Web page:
Managing Lead in Drinking Water


AWWA members protect consumers against lead in drinking water. The Association continues to prepare helpful communications, technical and public policy resources. Selected resources are available from this single hub. Here you will find insights on corrosion control and other lead management issues, the latest legislative and regulatory developments, and public outreach tools to help you speak with consumers and other key stakeholders. Both resources prepared by AWWA's members and others such as the USEPA are available.

Related Resources:

Inorganic Contaminants

Act Now to Comply with Lead and Copper Rule Revisions

The U.S. Environmental Protection Agency (EPA) has confirmed the Lead and Copper Rule Revisions went into effect starting December 16th, 2021.

Over the next 5 years, $15 billion will be provided for lead service line replacement. Starting in 2022, the first $2.9 billion in Bipartisan Infrastructure Law funding will be allocated. On top of the $15 billion dedicated solely to the lead service line replacement, the Infrastructure Law will include $11.7 billion for the Drinking Water State Revolving Fund, this additional funding will also be available for use in identifying,  documenting, and removing lead service lines.

By the compliance date of October 16, 2024, all water systems must submit an inventory of service lines to the state. All water systems with inventory that includes lead service lines, galvanized lines that are or ever were downstream of an LSL, or lead status unknown service lines must also provide a lead service line replacement plan.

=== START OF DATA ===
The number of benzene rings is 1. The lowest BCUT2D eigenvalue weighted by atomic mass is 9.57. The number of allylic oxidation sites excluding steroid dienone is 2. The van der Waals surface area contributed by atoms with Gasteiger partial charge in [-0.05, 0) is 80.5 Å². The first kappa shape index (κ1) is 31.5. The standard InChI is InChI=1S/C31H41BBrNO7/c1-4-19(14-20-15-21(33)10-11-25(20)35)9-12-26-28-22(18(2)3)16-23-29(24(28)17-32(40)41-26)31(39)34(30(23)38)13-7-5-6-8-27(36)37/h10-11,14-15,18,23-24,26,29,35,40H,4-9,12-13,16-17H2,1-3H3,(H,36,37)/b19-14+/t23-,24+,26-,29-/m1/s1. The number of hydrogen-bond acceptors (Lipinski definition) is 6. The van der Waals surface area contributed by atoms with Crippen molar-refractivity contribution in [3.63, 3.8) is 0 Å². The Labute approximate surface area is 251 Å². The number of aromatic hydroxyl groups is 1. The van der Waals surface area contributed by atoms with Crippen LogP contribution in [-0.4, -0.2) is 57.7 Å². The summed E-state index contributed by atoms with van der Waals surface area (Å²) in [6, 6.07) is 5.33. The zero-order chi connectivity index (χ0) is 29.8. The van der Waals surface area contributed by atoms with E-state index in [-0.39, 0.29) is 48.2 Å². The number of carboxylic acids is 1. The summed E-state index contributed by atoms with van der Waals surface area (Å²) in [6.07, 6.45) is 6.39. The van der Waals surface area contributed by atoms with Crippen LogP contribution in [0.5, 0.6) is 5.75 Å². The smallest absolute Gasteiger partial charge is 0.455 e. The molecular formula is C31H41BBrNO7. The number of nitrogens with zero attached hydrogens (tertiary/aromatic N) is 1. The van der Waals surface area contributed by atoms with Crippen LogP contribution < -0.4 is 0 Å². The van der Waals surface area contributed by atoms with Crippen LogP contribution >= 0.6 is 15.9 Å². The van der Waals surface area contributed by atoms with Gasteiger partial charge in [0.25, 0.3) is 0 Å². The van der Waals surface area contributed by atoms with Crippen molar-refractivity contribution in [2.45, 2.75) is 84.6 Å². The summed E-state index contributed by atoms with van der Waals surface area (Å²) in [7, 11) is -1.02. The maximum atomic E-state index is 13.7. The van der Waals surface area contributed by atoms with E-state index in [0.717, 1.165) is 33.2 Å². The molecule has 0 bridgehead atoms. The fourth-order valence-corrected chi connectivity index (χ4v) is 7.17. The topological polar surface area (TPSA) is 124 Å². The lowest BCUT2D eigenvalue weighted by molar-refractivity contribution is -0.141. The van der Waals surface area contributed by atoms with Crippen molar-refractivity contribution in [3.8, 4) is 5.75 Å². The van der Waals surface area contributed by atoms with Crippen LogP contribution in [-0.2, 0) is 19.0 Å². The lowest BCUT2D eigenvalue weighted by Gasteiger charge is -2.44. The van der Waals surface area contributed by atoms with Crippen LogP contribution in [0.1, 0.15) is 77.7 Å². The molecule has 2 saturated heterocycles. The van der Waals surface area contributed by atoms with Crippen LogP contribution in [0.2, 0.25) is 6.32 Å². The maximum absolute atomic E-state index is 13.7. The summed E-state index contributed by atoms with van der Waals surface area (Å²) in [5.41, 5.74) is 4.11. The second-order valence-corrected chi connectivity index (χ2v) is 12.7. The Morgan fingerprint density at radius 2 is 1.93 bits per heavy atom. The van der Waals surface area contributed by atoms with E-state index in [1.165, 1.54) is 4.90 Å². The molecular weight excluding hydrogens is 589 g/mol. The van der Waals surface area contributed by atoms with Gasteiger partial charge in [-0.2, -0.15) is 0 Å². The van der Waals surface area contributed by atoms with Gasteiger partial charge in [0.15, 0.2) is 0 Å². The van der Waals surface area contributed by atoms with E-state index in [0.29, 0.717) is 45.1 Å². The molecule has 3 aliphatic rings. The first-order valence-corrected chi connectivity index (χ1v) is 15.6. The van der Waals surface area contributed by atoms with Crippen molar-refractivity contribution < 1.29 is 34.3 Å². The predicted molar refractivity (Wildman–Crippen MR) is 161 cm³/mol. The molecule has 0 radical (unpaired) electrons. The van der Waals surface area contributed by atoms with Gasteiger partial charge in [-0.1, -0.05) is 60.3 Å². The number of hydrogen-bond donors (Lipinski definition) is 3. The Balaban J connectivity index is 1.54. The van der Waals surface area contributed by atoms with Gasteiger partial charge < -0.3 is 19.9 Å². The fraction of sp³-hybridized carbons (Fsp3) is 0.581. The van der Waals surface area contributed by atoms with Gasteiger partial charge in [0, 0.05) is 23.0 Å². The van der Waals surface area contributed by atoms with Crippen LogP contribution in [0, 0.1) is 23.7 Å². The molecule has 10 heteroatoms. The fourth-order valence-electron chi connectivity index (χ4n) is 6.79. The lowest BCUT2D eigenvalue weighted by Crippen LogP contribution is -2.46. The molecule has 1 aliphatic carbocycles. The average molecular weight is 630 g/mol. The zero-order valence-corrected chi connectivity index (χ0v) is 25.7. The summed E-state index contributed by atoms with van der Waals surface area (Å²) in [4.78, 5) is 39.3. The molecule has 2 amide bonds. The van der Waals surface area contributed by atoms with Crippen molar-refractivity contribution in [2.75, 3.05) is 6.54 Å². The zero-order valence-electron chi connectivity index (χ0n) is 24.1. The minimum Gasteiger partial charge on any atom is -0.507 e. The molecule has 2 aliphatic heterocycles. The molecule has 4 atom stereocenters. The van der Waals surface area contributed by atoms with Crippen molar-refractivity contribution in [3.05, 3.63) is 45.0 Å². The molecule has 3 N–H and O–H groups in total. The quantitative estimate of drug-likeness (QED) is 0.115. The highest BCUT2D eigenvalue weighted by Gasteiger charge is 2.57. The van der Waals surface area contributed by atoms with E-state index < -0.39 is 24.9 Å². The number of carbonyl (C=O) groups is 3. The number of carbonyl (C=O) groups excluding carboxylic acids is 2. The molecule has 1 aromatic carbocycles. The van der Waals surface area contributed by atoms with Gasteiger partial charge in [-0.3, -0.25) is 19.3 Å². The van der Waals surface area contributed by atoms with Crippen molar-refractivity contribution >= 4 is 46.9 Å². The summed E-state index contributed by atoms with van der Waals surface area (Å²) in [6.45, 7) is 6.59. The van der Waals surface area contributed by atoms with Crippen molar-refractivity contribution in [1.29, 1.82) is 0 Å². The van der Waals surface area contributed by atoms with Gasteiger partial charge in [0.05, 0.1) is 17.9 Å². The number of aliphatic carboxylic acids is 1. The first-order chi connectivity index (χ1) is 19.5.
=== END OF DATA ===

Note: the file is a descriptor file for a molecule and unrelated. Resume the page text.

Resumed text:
To see the EPA’s News Release on the Lead and Copper Rule Revisions, visit:


Experiences From North American Water Systems

Under the Lead and Copper Rule Long-Term Revisions, community water systems must establish an inventory of their lead service lines (LSLs); thus, the material used for every service line must be identified. Developing, using, and managing an LSL inventory involves multiple steps, resources, and components, and the resulting information needs to be accurate. An AWWA subcommittee involved 10 water systems to learn about their processes for LSL inventory creation, material identification, customer communication, and other aspects of their experiences. An article summarizing the interviews was published in the January 2022 Journal AWWA and the full dataset can be accessed here.


Why is Lead Service Line Replacement Important?

Even if your community has a water system with effective corrosion control and low drinking water lead levels, LSLs, the final link in the water infrastructure network that delivers water to your home, can contribute unpredictable and variable sources of exposure. For homes with LSLs, the service line typically contributes the greatest percentage of lead to the tap. With the reduction of lead in new plumbing material, the next large opportunity for reducing the risk of exposure to lead in drinking water is the removal of LSLs.

Lead Service Line Collaborative

Communicating about Lead

Download AWWA’s new Lead Communications Guide and Toolkit, which draws insights and examples from utilities throughout the United States and Canada that are at the forefront of communicating about water quality and lead. This document includes:

  • A summary of the LCRR requirements and what they mean for your utility’s communication and outreach efforts
  • Checklists for meeting key LCRR communication and outreach requirements and assessing your readiness for implementation